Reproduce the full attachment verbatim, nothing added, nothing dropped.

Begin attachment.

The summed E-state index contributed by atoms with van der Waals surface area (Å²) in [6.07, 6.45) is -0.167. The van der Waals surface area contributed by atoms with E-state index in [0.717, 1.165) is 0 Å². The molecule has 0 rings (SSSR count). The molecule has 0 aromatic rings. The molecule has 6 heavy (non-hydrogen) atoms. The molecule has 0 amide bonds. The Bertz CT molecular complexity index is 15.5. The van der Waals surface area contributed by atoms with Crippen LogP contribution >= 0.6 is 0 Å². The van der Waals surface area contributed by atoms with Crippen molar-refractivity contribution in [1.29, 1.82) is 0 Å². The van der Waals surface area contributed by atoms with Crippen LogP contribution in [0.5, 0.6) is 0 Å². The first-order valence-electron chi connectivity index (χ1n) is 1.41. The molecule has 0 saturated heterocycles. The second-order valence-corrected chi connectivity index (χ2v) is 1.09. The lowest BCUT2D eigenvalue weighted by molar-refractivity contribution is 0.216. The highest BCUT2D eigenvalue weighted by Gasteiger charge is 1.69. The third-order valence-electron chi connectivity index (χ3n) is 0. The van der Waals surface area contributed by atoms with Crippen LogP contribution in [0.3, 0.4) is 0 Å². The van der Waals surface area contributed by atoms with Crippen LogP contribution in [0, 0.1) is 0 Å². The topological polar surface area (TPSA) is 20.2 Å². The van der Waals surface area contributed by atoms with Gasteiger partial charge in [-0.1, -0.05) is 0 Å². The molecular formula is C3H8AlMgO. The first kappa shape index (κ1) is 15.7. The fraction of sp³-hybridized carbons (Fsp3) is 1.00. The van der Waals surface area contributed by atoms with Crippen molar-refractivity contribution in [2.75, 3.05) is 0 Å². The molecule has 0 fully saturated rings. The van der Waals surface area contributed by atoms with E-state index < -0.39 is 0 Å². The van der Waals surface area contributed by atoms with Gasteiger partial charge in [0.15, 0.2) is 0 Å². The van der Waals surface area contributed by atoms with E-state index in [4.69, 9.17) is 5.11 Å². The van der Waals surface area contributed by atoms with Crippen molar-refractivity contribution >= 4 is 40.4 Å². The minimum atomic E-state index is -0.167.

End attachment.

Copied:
The summed E-state index contributed by atoms with van der Waals surface area (Å²) in [6.07, 6.45) is -0.167. The van der Waals surface area contributed by atoms with E-state index in [0.717, 1.165) is 0 Å². The molecule has 0 rings (SSSR count). The molecule has 0 aromatic rings. The molecule has 6 heavy (non-hydrogen) atoms. The molecule has 0 amide bonds. The Bertz CT molecular complexity index is 15.5. The van der Waals surface area contributed by atoms with Crippen LogP contribution >= 0.6 is 0 Å². The van der Waals surface area contributed by atoms with Crippen molar-refractivity contribution in [1.29, 1.82) is 0 Å². The van der Waals surface area contributed by atoms with Crippen LogP contribution in [0.5, 0.6) is 0 Å². The first-order valence-electron chi connectivity index (χ1n) is 1.41. The molecule has 0 saturated heterocycles. The second-order valence-corrected chi connectivity index (χ2v) is 1.09. The lowest BCUT2D eigenvalue weighted by molar-refractivity contribution is 0.216. The highest BCUT2D eigenvalue weighted by Gasteiger charge is 1.69. The third-order valence-electron chi connectivity index (χ3n) is 0. The van der Waals surface area contributed by atoms with Crippen LogP contribution in [0.3, 0.4) is 0 Å². The van der Waals surface area contributed by atoms with Crippen LogP contribution in [0, 0.1) is 0 Å². The topological polar surface area (TPSA) is 20.2 Å². The van der Waals surface area contributed by atoms with Gasteiger partial charge in [-0.1, -0.05) is 0 Å². The molecular formula is C3H8AlMgO. The first kappa shape index (κ1) is 15.7. The fraction of sp³-hybridized carbons (Fsp3) is 1.00. The van der Waals surface area contributed by atoms with Crippen molar-refractivity contribution in [2.75, 3.05) is 0 Å². The molecule has 0 fully saturated rings. The van der Waals surface area contributed by atoms with E-state index < -0.39 is 0 Å². The van der Waals surface area contributed by atoms with Gasteiger partial charge in [0.15, 0.2) is 0 Å². The van der Waals surface area contributed by atoms with E-state index in [4.69, 9.17) is 5.11 Å². The van der Waals surface area contributed by atoms with Crippen molar-refractivity contribution >= 4 is 40.4 Å². The minimum atomic E-state index is -0.167.